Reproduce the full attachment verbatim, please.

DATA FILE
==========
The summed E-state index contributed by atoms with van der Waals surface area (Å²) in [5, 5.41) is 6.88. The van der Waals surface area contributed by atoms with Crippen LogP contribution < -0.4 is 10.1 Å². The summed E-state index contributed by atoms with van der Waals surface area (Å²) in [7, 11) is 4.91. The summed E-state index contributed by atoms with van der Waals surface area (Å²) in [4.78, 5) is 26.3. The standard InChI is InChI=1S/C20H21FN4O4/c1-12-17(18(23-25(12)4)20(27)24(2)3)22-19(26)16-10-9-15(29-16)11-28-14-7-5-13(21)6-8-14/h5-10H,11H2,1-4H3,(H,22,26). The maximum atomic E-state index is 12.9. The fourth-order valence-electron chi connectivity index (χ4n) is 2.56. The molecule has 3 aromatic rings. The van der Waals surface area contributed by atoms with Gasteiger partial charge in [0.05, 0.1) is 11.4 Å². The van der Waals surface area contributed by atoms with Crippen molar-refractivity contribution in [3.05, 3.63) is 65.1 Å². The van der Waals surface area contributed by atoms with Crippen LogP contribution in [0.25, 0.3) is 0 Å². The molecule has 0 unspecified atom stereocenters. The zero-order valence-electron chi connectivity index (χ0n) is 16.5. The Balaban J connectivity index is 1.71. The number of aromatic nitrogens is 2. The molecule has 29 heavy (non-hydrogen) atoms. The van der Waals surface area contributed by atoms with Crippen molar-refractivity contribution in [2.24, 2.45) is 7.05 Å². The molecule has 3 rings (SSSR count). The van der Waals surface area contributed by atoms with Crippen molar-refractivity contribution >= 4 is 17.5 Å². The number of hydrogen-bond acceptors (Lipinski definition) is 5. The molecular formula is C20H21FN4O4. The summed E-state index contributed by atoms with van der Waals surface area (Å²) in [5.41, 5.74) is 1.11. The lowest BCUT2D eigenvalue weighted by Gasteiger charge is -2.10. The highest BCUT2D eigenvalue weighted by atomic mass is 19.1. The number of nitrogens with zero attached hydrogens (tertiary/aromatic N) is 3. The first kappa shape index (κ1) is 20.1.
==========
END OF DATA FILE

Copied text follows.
The summed E-state index contributed by atoms with van der Waals surface area (Å²) in [5, 5.41) is 6.88. The van der Waals surface area contributed by atoms with Crippen LogP contribution < -0.4 is 10.1 Å². The summed E-state index contributed by atoms with van der Waals surface area (Å²) in [7, 11) is 4.91. The summed E-state index contributed by atoms with van der Waals surface area (Å²) in [4.78, 5) is 26.3. The standard InChI is InChI=1S/C20H21FN4O4/c1-12-17(18(23-25(12)4)20(27)24(2)3)22-19(26)16-10-9-15(29-16)11-28-14-7-5-13(21)6-8-14/h5-10H,11H2,1-4H3,(H,22,26). The maximum atomic E-state index is 12.9. The fourth-order valence-electron chi connectivity index (χ4n) is 2.56. The molecule has 3 aromatic rings. The van der Waals surface area contributed by atoms with Gasteiger partial charge in [0.05, 0.1) is 11.4 Å². The van der Waals surface area contributed by atoms with Crippen molar-refractivity contribution in [3.05, 3.63) is 65.1 Å². The van der Waals surface area contributed by atoms with Crippen LogP contribution in [0.25, 0.3) is 0 Å². The molecule has 0 unspecified atom stereocenters. The zero-order valence-electron chi connectivity index (χ0n) is 16.5. The Balaban J connectivity index is 1.71. The number of aromatic nitrogens is 2. The molecule has 29 heavy (non-hydrogen) atoms. The van der Waals surface area contributed by atoms with Crippen molar-refractivity contribution in [2.24, 2.45) is 7.05 Å². The molecule has 3 rings (SSSR count). The van der Waals surface area contributed by atoms with Crippen molar-refractivity contribution >= 4 is 17.5 Å². The number of hydrogen-bond acceptors (Lipinski definition) is 5. The molecular formula is C20H21FN4O4. The summed E-state index contributed by atoms with van der Waals surface area (Å²) in [5.41, 5.74) is 1.11. The lowest BCUT2D eigenvalue weighted by Gasteiger charge is -2.10. The highest BCUT2D eigenvalue weighted by atomic mass is 19.1. The number of nitrogens with zero attached hydrogens (tertiary/aromatic N) is 3. The first kappa shape index (κ1) is 20.1.